Watch what happened when he moved to USDA in 1994 as head of its Food Safety and Inspection Service (FSIS). Just six weeks after taking the job, Mr. Taylor gave his first public speech to an annual convention of the American Meat Institute. There, he announced that USDA would now be driven by public health goals as much or more than by productivity concerns. The USDA would soon require science-based HACCP systems in every meat and poultry plant, would be testing raw ground beef, and would require contaminated meat to be destroyed or reprocessed. And because E. coli O157.H7 is infectious at very low doses, the USDA would consider any level of contamination of ground beef with these bacteria to be unsafe, adulterated, and subject to enforcement action. Whew. This took real courage.

Nestle goes on to report that Taylor, after serving a stint as Monsanto’s chief lobbyist, became a kind of food-safety intellectual, issuing wise papers on how the regulators should oversee food companies. She points us to an "excellent report" [PDF] co-written by Taylor, released this year.

That paper must be read carefully: Given Taylor’s new status, it—along with new guidelines released by the White House Food Safety Working on Tuesday—will likely serve as a kind of blueprint for the Obama FDA food oversight.

Two things jump out immediately from Taylor's paper. First, it amounts to a forceful push to shift much more of the burden for funding food-safety operations to the state and local level. Its very title is "An Agenda for Strengthening State and Local Roles in the Nation's Food Safety System." The paper promotes a "Joint Funding Responsibility" between federal and local/state agencies.

Why is this a problem? For one, state and local budgets are parched dry, drained by the most severe economic downturn since the Depression. Is, say, California now going to fund a robust food-safety platform—with IOUs, perhaps?

Moreover, we've seen the sort of federal-state partnership Taylor promotes in action—and there have been spectacular failures. Remember the great peanut-butter calamity of 2008-'09, the one that killed at least seven people and sickened hundreds? In that case, the FDA had farmed out inspections of the ofending factory to Georgia authorities, who dutifully documented atrocious sanitary lapses even as tainted product got distributed nationwide.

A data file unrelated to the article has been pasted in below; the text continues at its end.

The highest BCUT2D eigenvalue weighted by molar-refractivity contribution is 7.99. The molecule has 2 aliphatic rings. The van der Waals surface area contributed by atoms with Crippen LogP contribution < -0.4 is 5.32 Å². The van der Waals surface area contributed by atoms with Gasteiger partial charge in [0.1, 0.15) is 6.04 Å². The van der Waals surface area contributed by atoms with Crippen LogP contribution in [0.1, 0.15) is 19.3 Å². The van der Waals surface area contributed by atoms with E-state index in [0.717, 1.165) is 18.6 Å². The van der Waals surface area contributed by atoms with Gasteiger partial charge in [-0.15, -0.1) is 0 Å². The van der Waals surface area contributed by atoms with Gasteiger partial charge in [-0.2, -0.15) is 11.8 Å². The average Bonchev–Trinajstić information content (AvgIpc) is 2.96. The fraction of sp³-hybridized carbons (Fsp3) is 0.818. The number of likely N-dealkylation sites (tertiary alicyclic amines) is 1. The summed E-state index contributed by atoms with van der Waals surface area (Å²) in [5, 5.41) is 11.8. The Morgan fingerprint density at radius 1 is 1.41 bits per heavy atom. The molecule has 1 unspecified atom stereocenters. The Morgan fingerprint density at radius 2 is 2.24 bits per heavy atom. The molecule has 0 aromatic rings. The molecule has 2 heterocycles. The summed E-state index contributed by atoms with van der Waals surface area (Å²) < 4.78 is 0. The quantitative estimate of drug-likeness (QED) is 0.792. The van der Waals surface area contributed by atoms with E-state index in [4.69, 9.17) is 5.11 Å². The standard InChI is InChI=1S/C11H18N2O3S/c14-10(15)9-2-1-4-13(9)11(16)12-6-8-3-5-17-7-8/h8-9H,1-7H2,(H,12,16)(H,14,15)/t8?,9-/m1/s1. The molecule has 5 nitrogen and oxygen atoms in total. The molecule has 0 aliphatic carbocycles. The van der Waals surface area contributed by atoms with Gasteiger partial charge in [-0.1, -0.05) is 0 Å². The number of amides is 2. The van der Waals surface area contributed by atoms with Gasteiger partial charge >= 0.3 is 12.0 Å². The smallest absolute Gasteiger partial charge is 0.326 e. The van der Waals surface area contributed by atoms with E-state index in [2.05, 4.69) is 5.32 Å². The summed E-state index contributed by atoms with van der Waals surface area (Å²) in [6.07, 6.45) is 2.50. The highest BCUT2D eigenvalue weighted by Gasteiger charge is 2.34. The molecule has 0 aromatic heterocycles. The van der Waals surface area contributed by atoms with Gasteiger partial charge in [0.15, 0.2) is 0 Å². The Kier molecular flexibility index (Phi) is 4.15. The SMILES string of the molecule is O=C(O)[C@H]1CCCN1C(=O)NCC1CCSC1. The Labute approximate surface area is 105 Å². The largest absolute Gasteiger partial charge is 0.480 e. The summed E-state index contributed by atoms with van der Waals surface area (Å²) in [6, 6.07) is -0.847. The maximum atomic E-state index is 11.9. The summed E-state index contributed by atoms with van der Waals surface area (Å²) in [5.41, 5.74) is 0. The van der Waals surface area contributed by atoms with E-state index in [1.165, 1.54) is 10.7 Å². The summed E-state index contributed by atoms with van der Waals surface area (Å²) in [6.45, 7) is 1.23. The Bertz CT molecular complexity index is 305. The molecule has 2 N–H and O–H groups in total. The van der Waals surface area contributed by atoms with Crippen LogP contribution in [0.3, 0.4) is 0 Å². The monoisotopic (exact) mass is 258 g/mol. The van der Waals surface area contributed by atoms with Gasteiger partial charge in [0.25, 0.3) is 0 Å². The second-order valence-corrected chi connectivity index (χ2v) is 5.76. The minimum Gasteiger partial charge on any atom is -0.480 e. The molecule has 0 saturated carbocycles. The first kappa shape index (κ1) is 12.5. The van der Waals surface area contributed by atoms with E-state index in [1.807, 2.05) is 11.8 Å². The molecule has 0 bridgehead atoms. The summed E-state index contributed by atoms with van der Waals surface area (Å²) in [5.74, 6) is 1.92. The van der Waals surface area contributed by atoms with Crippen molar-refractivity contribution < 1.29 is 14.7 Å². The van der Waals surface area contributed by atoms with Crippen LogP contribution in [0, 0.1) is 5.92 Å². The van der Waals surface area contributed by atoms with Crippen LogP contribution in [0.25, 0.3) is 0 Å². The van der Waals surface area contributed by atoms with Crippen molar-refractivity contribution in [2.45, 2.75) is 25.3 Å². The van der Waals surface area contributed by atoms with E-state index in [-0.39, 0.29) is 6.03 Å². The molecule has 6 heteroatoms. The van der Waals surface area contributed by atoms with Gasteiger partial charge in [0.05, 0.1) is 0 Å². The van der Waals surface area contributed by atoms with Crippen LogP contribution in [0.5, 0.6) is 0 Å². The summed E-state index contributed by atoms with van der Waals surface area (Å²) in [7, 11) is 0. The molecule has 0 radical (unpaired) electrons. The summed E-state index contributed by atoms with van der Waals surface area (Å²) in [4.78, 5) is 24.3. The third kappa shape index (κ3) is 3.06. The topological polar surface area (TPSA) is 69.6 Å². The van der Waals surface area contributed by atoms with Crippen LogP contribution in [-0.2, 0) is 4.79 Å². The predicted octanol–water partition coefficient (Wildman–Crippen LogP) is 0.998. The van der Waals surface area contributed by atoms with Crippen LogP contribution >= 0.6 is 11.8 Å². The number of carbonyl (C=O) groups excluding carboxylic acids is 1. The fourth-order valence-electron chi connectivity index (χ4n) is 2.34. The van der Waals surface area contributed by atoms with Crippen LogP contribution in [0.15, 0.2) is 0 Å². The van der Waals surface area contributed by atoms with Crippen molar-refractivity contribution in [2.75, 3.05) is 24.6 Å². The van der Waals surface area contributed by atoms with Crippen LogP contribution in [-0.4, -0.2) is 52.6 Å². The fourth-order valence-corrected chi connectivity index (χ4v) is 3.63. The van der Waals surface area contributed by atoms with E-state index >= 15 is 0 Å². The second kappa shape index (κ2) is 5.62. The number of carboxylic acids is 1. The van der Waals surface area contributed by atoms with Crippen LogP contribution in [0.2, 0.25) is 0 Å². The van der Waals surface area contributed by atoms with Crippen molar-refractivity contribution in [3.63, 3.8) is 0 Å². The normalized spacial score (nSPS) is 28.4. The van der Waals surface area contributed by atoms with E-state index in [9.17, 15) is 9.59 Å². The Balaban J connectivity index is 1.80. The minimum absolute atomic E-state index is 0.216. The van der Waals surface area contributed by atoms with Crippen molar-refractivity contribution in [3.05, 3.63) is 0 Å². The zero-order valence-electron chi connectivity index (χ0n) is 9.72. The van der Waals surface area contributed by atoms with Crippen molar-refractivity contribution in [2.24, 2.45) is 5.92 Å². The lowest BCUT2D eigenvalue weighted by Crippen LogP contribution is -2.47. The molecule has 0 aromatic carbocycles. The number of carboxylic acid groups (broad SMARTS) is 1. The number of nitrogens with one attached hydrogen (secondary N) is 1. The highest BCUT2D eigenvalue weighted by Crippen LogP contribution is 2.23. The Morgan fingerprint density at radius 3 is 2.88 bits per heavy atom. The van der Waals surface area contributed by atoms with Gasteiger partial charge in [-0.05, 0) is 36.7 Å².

The other immediate problem with Taylor’s blueprint relates to scale. A sane food-safety policy would do two things: 1) rein in the gigantic companies that routinely endanger millions with a single lapse at a single plant—say, a gigantic beef company that can send out 420,000 pounds of E. coli-tainted beef from a day’s processing; and 2) do so in a way that doesn’t harm the thousands of small-scale, community-oriented operations rising up in new alternative food systems.

Again and again, we’ve seen regulations designed to rein in big players actually consolidate their market power by wiping out small players. As a recent Food & Water Watch report showed, regulations that make sense for industrial slaughterhouses can spell the end for community- and regional-scale ones. The Taylor report only addresses this critical point once in its 80 pages: "Due regard should be given to making the traceback requirement feasible for small businesses." Clearly, the small-scale producer issue isn’t a priority for Monsanto’s man at FDA.

A technocrat's tinkering

With the widely respected Marion Nestle throwing her support behind the Taylor pick, I went looking for other perspectives. I asked Patty Lovera, assistant director of Food & Water Watch, for her take. FWW has been actively working to promote a scale-appropriate food-safety regime that checks Big Food without crushing small producers.

Lovera does not share Nestle's enthusiasm. "Taylor basically promotes a risk-based approach, and we don’t think that’s adequate," she told me. Lovera explained that in a risk-based approach, regulators focus limited resources on areas of the food system that pose the most risk. Sounds logical, she said, but it's proven difficult to predict where risk factors really lie. I asked her if the peanut-butter debacle was a good example. Who would have foreseen multiple deaths from a factory that produces peanut paste for processed food manufacturers? She concurred. She added that the USDA's FSIS program, which oversees meat safety, has largely failed in a 10-year effort to identify the riskiest parts of the meat-production process.

Then there's the emphasis on what Nestle praised in her blog post as "science-based HACCP systems." HACCP stands for "hazard analysis and critical control point." In an HACCP system, you identify the points in a process that pose the most risk and "fix" the problem.